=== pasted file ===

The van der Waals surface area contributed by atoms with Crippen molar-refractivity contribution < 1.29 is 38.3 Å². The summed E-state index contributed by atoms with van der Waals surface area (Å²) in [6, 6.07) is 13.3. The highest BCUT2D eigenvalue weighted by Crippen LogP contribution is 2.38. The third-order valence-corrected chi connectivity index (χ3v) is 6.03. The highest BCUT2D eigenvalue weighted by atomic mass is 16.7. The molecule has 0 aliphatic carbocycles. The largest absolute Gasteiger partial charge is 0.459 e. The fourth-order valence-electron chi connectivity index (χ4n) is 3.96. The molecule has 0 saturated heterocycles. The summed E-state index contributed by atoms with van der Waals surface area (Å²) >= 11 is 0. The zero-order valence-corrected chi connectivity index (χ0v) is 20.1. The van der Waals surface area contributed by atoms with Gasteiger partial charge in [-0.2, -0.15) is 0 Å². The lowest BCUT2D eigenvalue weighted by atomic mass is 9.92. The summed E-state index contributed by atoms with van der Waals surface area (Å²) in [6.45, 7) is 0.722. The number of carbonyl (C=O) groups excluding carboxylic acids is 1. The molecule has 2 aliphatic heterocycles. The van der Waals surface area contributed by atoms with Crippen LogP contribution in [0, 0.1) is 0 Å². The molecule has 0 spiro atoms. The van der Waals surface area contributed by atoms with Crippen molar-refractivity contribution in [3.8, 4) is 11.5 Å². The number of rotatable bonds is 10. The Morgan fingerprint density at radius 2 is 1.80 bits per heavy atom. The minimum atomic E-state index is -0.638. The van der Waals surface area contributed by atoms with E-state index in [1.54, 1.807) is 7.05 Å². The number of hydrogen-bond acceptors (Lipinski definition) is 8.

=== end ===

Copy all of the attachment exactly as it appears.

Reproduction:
The van der Waals surface area contributed by atoms with Crippen molar-refractivity contribution < 1.29 is 38.3 Å². The summed E-state index contributed by atoms with van der Waals surface area (Å²) in [6, 6.07) is 13.3. The highest BCUT2D eigenvalue weighted by Crippen LogP contribution is 2.38. The third-order valence-corrected chi connectivity index (χ3v) is 6.03. The highest BCUT2D eigenvalue weighted by atomic mass is 16.7. The molecule has 0 aliphatic carbocycles. The largest absolute Gasteiger partial charge is 0.459 e. The fourth-order valence-electron chi connectivity index (χ4n) is 3.96. The molecule has 0 saturated heterocycles. The summed E-state index contributed by atoms with van der Waals surface area (Å²) >= 11 is 0. The zero-order valence-corrected chi connectivity index (χ0v) is 20.1. The van der Waals surface area contributed by atoms with Gasteiger partial charge in [-0.2, -0.15) is 0 Å². The lowest BCUT2D eigenvalue weighted by atomic mass is 9.92. The summed E-state index contributed by atoms with van der Waals surface area (Å²) in [6.45, 7) is 0.722. The number of carbonyl (C=O) groups excluding carboxylic acids is 1. The molecule has 2 aliphatic heterocycles. The van der Waals surface area contributed by atoms with Crippen LogP contribution in [0, 0.1) is 0 Å². The molecule has 0 spiro atoms. The van der Waals surface area contributed by atoms with Crippen molar-refractivity contribution in [3.8, 4) is 11.5 Å². The number of rotatable bonds is 10. The Morgan fingerprint density at radius 2 is 1.80 bits per heavy atom. The minimum atomic E-state index is -0.638. The van der Waals surface area contributed by atoms with E-state index in [1.54, 1.807) is 7.05 Å². The number of hydrogen-bond acceptors (Lipinski definition) is 8.